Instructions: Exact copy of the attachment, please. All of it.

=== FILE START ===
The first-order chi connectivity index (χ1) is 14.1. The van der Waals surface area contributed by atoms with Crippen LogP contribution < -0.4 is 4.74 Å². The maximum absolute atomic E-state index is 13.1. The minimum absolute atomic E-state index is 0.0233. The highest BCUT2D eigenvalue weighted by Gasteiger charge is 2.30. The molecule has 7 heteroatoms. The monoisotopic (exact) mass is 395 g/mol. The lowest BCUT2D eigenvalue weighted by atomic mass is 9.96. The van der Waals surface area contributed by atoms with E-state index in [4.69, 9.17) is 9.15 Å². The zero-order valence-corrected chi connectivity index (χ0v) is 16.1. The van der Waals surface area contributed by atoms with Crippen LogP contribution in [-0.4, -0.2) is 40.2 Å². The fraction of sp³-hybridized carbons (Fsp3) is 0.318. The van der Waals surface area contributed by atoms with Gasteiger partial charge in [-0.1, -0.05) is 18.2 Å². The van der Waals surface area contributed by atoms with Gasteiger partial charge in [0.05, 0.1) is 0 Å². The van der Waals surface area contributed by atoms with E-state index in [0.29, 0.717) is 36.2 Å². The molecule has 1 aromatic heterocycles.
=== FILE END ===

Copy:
The first-order chi connectivity index (χ1) is 14.1. The van der Waals surface area contributed by atoms with Crippen LogP contribution < -0.4 is 4.74 Å². The maximum absolute atomic E-state index is 13.1. The minimum absolute atomic E-state index is 0.0233. The highest BCUT2D eigenvalue weighted by Gasteiger charge is 2.30. The molecule has 7 heteroatoms. The monoisotopic (exact) mass is 395 g/mol. The lowest BCUT2D eigenvalue weighted by atomic mass is 9.96. The van der Waals surface area contributed by atoms with E-state index in [4.69, 9.17) is 9.15 Å². The zero-order valence-corrected chi connectivity index (χ0v) is 16.1. The van der Waals surface area contributed by atoms with Crippen LogP contribution in [-0.4, -0.2) is 40.2 Å². The fraction of sp³-hybridized carbons (Fsp3) is 0.318. The van der Waals surface area contributed by atoms with Gasteiger partial charge in [-0.1, -0.05) is 18.2 Å². The van der Waals surface area contributed by atoms with Gasteiger partial charge in [0.05, 0.1) is 0 Å². The van der Waals surface area contributed by atoms with E-state index in [0.29, 0.717) is 36.2 Å². The molecule has 1 aromatic heterocycles.